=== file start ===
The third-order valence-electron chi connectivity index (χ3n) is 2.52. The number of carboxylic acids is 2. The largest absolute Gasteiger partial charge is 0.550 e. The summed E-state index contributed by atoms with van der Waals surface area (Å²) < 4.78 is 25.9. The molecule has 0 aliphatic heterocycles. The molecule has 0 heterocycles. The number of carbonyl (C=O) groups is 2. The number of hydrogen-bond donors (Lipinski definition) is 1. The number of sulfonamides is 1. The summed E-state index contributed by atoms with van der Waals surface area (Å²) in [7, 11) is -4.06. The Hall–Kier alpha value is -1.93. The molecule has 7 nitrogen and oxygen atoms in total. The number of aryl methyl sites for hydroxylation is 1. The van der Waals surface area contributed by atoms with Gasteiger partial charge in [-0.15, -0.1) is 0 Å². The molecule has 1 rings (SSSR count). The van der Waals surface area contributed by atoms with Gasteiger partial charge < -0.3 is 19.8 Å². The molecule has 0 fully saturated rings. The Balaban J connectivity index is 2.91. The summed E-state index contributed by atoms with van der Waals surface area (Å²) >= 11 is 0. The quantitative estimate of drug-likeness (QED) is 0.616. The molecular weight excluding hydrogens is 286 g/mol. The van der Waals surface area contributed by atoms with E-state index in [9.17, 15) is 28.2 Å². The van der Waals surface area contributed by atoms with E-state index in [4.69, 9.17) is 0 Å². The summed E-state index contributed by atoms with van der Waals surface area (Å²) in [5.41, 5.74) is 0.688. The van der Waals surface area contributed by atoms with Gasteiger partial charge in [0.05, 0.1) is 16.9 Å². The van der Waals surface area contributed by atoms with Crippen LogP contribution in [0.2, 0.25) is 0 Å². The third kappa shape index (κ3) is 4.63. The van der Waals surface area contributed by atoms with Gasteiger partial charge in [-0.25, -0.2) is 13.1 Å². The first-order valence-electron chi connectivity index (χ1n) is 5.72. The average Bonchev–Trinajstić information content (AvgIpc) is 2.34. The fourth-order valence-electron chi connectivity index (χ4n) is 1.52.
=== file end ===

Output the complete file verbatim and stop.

The third-order valence-electron chi connectivity index (χ3n) is 2.52. The number of carboxylic acids is 2. The largest absolute Gasteiger partial charge is 0.550 e. The summed E-state index contributed by atoms with van der Waals surface area (Å²) < 4.78 is 25.9. The molecule has 0 aliphatic heterocycles. The molecule has 0 heterocycles. The number of carbonyl (C=O) groups is 2. The number of hydrogen-bond donors (Lipinski definition) is 1. The number of sulfonamides is 1. The summed E-state index contributed by atoms with van der Waals surface area (Å²) in [7, 11) is -4.06. The Hall–Kier alpha value is -1.93. The molecule has 7 nitrogen and oxygen atoms in total. The number of aryl methyl sites for hydroxylation is 1. The van der Waals surface area contributed by atoms with Gasteiger partial charge in [-0.15, -0.1) is 0 Å². The molecule has 1 rings (SSSR count). The van der Waals surface area contributed by atoms with Gasteiger partial charge < -0.3 is 19.8 Å². The molecule has 0 fully saturated rings. The Balaban J connectivity index is 2.91. The summed E-state index contributed by atoms with van der Waals surface area (Å²) >= 11 is 0. The quantitative estimate of drug-likeness (QED) is 0.616. The molecular weight excluding hydrogens is 286 g/mol. The van der Waals surface area contributed by atoms with E-state index in [9.17, 15) is 28.2 Å². The van der Waals surface area contributed by atoms with E-state index in [4.69, 9.17) is 0 Å². The summed E-state index contributed by atoms with van der Waals surface area (Å²) in [5.41, 5.74) is 0.688. The van der Waals surface area contributed by atoms with Gasteiger partial charge in [0.05, 0.1) is 16.9 Å². The van der Waals surface area contributed by atoms with Crippen LogP contribution in [0.2, 0.25) is 0 Å². The third kappa shape index (κ3) is 4.63. The van der Waals surface area contributed by atoms with Gasteiger partial charge in [-0.25, -0.2) is 13.1 Å². The first-order valence-electron chi connectivity index (χ1n) is 5.72. The average Bonchev–Trinajstić information content (AvgIpc) is 2.34. The fourth-order valence-electron chi connectivity index (χ4n) is 1.52.